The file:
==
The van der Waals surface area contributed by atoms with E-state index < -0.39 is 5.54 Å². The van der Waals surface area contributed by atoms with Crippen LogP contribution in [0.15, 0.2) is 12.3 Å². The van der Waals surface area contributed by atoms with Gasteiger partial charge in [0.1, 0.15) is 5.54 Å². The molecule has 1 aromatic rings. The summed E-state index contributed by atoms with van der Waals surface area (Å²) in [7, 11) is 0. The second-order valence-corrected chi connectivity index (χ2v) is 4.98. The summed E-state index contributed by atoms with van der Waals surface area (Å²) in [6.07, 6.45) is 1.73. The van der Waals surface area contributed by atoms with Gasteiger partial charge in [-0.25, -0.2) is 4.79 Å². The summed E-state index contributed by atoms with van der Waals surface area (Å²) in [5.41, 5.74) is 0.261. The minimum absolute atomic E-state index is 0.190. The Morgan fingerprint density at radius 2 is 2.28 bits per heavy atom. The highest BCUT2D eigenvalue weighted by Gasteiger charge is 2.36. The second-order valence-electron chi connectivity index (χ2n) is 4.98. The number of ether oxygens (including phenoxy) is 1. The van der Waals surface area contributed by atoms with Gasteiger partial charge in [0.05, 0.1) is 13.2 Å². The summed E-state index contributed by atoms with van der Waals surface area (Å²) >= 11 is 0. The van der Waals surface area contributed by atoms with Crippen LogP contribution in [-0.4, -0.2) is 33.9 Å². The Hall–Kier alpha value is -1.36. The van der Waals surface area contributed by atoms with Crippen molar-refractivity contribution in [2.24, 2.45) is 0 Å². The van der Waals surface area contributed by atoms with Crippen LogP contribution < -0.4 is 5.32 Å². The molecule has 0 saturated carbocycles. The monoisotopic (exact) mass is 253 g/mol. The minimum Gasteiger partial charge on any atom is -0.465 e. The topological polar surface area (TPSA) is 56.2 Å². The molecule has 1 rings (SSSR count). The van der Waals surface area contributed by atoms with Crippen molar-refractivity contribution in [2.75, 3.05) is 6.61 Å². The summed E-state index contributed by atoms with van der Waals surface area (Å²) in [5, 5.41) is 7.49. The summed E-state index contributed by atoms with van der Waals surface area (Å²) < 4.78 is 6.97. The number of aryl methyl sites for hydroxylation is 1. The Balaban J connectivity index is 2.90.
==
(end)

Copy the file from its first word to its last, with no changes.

The van der Waals surface area contributed by atoms with E-state index < -0.39 is 5.54 Å². The van der Waals surface area contributed by atoms with Crippen LogP contribution in [0.15, 0.2) is 12.3 Å². The van der Waals surface area contributed by atoms with Gasteiger partial charge in [0.1, 0.15) is 5.54 Å². The molecule has 1 aromatic rings. The summed E-state index contributed by atoms with van der Waals surface area (Å²) in [7, 11) is 0. The second-order valence-corrected chi connectivity index (χ2v) is 4.98. The summed E-state index contributed by atoms with van der Waals surface area (Å²) in [6.07, 6.45) is 1.73. The van der Waals surface area contributed by atoms with Gasteiger partial charge in [-0.25, -0.2) is 4.79 Å². The summed E-state index contributed by atoms with van der Waals surface area (Å²) in [5.41, 5.74) is 0.261. The minimum absolute atomic E-state index is 0.190. The Morgan fingerprint density at radius 2 is 2.28 bits per heavy atom. The highest BCUT2D eigenvalue weighted by Gasteiger charge is 2.36. The second-order valence-electron chi connectivity index (χ2n) is 4.98. The number of ether oxygens (including phenoxy) is 1. The van der Waals surface area contributed by atoms with Gasteiger partial charge in [0.05, 0.1) is 13.2 Å². The summed E-state index contributed by atoms with van der Waals surface area (Å²) >= 11 is 0. The van der Waals surface area contributed by atoms with Crippen LogP contribution in [-0.4, -0.2) is 33.9 Å². The Hall–Kier alpha value is -1.36. The van der Waals surface area contributed by atoms with Crippen molar-refractivity contribution in [2.24, 2.45) is 0 Å². The van der Waals surface area contributed by atoms with Crippen LogP contribution < -0.4 is 5.32 Å². The molecule has 0 saturated carbocycles. The monoisotopic (exact) mass is 253 g/mol. The minimum Gasteiger partial charge on any atom is -0.465 e. The topological polar surface area (TPSA) is 56.2 Å². The molecule has 1 rings (SSSR count). The van der Waals surface area contributed by atoms with Crippen molar-refractivity contribution in [2.75, 3.05) is 6.61 Å². The summed E-state index contributed by atoms with van der Waals surface area (Å²) in [5, 5.41) is 7.49. The summed E-state index contributed by atoms with van der Waals surface area (Å²) < 4.78 is 6.97. The number of aryl methyl sites for hydroxylation is 1. The Balaban J connectivity index is 2.90.